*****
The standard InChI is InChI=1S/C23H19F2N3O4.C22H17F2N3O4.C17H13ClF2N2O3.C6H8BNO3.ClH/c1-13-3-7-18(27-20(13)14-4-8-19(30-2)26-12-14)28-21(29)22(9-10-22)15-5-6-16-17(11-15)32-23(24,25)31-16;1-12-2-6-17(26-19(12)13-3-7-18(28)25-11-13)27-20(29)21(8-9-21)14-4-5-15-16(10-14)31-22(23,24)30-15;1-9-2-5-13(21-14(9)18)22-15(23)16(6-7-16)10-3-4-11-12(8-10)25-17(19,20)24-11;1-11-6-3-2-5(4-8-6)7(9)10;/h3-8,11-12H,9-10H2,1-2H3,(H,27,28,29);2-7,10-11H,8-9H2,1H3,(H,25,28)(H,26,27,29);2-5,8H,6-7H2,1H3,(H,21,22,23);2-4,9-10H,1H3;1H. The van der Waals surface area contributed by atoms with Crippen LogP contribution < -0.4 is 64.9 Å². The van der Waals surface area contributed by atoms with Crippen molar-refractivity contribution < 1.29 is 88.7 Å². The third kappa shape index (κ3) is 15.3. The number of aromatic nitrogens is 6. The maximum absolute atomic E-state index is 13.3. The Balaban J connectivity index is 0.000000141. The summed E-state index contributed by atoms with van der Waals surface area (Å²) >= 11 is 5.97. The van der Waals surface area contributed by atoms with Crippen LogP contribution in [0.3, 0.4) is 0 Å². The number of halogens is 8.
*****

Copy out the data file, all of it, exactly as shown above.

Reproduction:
The standard InChI is InChI=1S/C23H19F2N3O4.C22H17F2N3O4.C17H13ClF2N2O3.C6H8BNO3.ClH/c1-13-3-7-18(27-20(13)14-4-8-19(30-2)26-12-14)28-21(29)22(9-10-22)15-5-6-16-17(11-15)32-23(24,25)31-16;1-12-2-6-17(26-19(12)13-3-7-18(28)25-11-13)27-20(29)21(8-9-21)14-4-5-15-16(10-14)31-22(23,24)30-15;1-9-2-5-13(21-14(9)18)22-15(23)16(6-7-16)10-3-4-11-12(8-10)25-17(19,20)24-11;1-11-6-3-2-5(4-8-6)7(9)10;/h3-8,11-12H,9-10H2,1-2H3,(H,27,28,29);2-7,10-11H,8-9H2,1H3,(H,25,28)(H,26,27,29);2-5,8H,6-7H2,1H3,(H,21,22,23);2-4,9-10H,1H3;1H. The van der Waals surface area contributed by atoms with Crippen LogP contribution < -0.4 is 64.9 Å². The van der Waals surface area contributed by atoms with Crippen molar-refractivity contribution < 1.29 is 88.7 Å². The third kappa shape index (κ3) is 15.3. The number of aromatic nitrogens is 6. The maximum absolute atomic E-state index is 13.3. The Balaban J connectivity index is 0.000000141. The summed E-state index contributed by atoms with van der Waals surface area (Å²) >= 11 is 5.97. The van der Waals surface area contributed by atoms with Crippen LogP contribution in [0.3, 0.4) is 0 Å². The number of halogens is 8.